agreed to pay $900 million to settle allegations that it paid kickbacks to doctors to induce them to prescribe the company’s drugs, the Justice Department said Monday.
From 2009 to March 2014, Biogen allegedly used speaking and consulting fees and other remuneration to persuade doctors to prescribe the company’s multiple sclerosis drugs such as Avonex and Tecfidera, which resulted in fraudulent payments by Medicare and Medicaid for the drugs, according to a federal whistleblower lawsuit filed in 2012 by former Biogen employee Michael Bawduniak. The suit was unsealed in 2015
Under the Civil War-era False Claims Act, private individuals can file civil suits on behalf of the federal government and receive a portion of any recovery related to fraud. Under the Biogen settlement, the company will pay $843.8 million to the federal government, of which Mr. Bawduniak will receive 29.6%, or nearly $250 million. Biogen will pay an additional $56.2 million to 15 states.
“Biogen believes its intent and conduct was at all times lawful and appropriate and Biogen denies all allegations raised in this case,” a company spokesman said. The settlement doesn’t include an admission of liability by Biogen, he added. Biogen first disclosed the tentative settlement of $900 million in July.
Mr. Bawduniak alleged that Biogen paid hundreds of doctors and healthcare providers to provide consulting advice that the company couldn’t use or didn’t need, and intentionally paid its speakers and consultants above market rates by automatically adding compensation for three hours of travel time, according to Greene LLP, the law firm representing Mr. Bawduniak.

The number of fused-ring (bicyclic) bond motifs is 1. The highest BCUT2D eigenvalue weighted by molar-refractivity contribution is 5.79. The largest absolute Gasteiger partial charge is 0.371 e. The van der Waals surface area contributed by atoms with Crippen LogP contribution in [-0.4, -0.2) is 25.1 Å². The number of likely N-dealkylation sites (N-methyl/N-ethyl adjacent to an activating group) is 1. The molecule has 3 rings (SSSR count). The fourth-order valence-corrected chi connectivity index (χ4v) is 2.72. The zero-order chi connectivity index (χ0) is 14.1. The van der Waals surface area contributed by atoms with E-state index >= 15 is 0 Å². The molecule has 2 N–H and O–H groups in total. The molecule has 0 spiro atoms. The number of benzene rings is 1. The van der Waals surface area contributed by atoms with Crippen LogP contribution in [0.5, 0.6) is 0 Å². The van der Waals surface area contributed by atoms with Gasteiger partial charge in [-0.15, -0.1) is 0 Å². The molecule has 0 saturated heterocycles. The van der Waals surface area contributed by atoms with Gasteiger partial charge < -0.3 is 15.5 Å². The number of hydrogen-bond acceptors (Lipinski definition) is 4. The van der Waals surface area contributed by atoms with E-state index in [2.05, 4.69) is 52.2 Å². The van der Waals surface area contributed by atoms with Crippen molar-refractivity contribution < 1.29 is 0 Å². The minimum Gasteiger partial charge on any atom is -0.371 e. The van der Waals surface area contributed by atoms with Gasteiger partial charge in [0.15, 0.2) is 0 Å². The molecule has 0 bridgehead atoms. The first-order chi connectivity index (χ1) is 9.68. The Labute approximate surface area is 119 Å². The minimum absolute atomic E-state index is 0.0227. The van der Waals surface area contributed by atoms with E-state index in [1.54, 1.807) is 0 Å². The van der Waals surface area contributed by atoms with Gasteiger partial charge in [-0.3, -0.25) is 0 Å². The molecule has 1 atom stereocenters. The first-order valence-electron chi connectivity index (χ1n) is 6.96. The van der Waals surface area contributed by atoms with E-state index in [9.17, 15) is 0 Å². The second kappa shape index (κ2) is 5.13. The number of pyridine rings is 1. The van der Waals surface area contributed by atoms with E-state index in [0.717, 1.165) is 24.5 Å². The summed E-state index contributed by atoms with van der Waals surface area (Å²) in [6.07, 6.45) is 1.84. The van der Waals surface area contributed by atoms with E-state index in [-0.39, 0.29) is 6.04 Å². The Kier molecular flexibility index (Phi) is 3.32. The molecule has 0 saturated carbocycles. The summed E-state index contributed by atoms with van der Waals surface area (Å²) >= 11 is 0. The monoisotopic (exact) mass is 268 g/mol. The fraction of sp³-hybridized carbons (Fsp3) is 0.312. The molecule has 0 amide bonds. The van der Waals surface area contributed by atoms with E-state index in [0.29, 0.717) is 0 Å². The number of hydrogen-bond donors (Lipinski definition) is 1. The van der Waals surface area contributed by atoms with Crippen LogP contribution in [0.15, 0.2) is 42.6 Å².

The company also allegedly held speaking events—in which a doctor gives a talk about a drug or disease to a group of colleagues—at resorts and restaurants where it provided lavish meals and free alcohol.
Biogen, based in Cambridge, Mass., had $10.9 billion in revenue last year, down from $13.4 billion in 2020.
The company has struggled to replace declining sales of its multiple sclerosis treatment Tecfidera after the drug went generic in 2020. Tecfidera had $681 million in U.S. sales last year, down from a peak of $3.3 billion in 2019. Multiple sclerosis drugs represented 69% of Biogen’s product sales last year, down from 73% in 2020.
The company had hoped to bolster sales with its new Alzheimer’s disease drug Aduhelm, but the company stopped marketing it earlier this year after Medicare declined to pay for it, citing the lack of a proven benefit and concerns over its safety.
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Appeared in the September 27, 2022, print edition as ‘Biogen Settles Kickback Probe.’